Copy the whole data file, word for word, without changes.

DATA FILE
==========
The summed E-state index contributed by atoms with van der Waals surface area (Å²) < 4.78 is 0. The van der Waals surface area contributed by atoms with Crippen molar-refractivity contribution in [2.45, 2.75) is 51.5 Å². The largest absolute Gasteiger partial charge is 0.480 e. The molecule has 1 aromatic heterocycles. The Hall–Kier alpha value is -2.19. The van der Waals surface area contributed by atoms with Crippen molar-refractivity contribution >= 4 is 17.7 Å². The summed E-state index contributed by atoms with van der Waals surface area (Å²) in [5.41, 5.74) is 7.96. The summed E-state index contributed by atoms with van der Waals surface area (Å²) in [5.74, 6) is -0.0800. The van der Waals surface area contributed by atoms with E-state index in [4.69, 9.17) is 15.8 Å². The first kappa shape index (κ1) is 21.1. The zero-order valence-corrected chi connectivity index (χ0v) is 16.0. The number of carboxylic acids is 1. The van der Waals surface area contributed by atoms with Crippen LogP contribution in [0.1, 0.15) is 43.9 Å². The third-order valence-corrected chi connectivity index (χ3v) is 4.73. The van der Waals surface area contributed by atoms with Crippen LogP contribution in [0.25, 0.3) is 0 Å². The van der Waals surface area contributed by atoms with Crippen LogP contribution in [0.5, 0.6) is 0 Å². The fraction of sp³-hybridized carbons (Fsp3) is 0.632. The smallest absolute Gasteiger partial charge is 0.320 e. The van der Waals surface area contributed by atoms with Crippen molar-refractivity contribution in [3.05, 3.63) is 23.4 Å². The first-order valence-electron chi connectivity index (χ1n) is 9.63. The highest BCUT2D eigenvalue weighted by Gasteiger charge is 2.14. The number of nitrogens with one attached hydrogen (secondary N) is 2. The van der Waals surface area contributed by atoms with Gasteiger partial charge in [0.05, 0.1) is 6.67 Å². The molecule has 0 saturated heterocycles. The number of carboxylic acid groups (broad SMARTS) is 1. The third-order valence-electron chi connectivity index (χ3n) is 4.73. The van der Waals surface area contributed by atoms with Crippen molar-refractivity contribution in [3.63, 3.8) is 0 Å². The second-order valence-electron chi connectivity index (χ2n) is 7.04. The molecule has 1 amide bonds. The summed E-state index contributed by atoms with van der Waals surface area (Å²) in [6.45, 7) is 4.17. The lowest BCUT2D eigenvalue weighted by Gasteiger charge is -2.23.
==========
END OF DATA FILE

The summed E-state index contributed by atoms with van der Waals surface area (Å²) < 4.78 is 0. The van der Waals surface area contributed by atoms with Crippen molar-refractivity contribution in [2.45, 2.75) is 51.5 Å². The largest absolute Gasteiger partial charge is 0.480 e. The molecule has 1 aromatic heterocycles. The Hall–Kier alpha value is -2.19. The van der Waals surface area contributed by atoms with Crippen molar-refractivity contribution >= 4 is 17.7 Å². The summed E-state index contributed by atoms with van der Waals surface area (Å²) in [5.41, 5.74) is 7.96. The summed E-state index contributed by atoms with van der Waals surface area (Å²) in [5.74, 6) is -0.0800. The van der Waals surface area contributed by atoms with E-state index in [4.69, 9.17) is 15.8 Å². The first kappa shape index (κ1) is 21.1. The zero-order valence-corrected chi connectivity index (χ0v) is 16.0. The number of carboxylic acids is 1. The van der Waals surface area contributed by atoms with Crippen LogP contribution in [0.1, 0.15) is 43.9 Å². The third-order valence-corrected chi connectivity index (χ3v) is 4.73. The van der Waals surface area contributed by atoms with Crippen LogP contribution in [0.25, 0.3) is 0 Å². The van der Waals surface area contributed by atoms with Crippen LogP contribution in [0.5, 0.6) is 0 Å². The fraction of sp³-hybridized carbons (Fsp3) is 0.632. The smallest absolute Gasteiger partial charge is 0.320 e. The van der Waals surface area contributed by atoms with Crippen molar-refractivity contribution in [3.05, 3.63) is 23.4 Å². The first-order valence-electron chi connectivity index (χ1n) is 9.63. The highest BCUT2D eigenvalue weighted by Gasteiger charge is 2.14. The number of nitrogens with one attached hydrogen (secondary N) is 2. The van der Waals surface area contributed by atoms with Gasteiger partial charge in [0.05, 0.1) is 6.67 Å². The molecule has 0 saturated heterocycles. The number of carboxylic acid groups (broad SMARTS) is 1. The third-order valence-electron chi connectivity index (χ3n) is 4.73. The van der Waals surface area contributed by atoms with Crippen molar-refractivity contribution in [3.63, 3.8) is 0 Å². The second-order valence-electron chi connectivity index (χ2n) is 7.04. The molecule has 1 amide bonds. The summed E-state index contributed by atoms with van der Waals surface area (Å²) in [6.45, 7) is 4.17. The lowest BCUT2D eigenvalue weighted by Gasteiger charge is -2.23.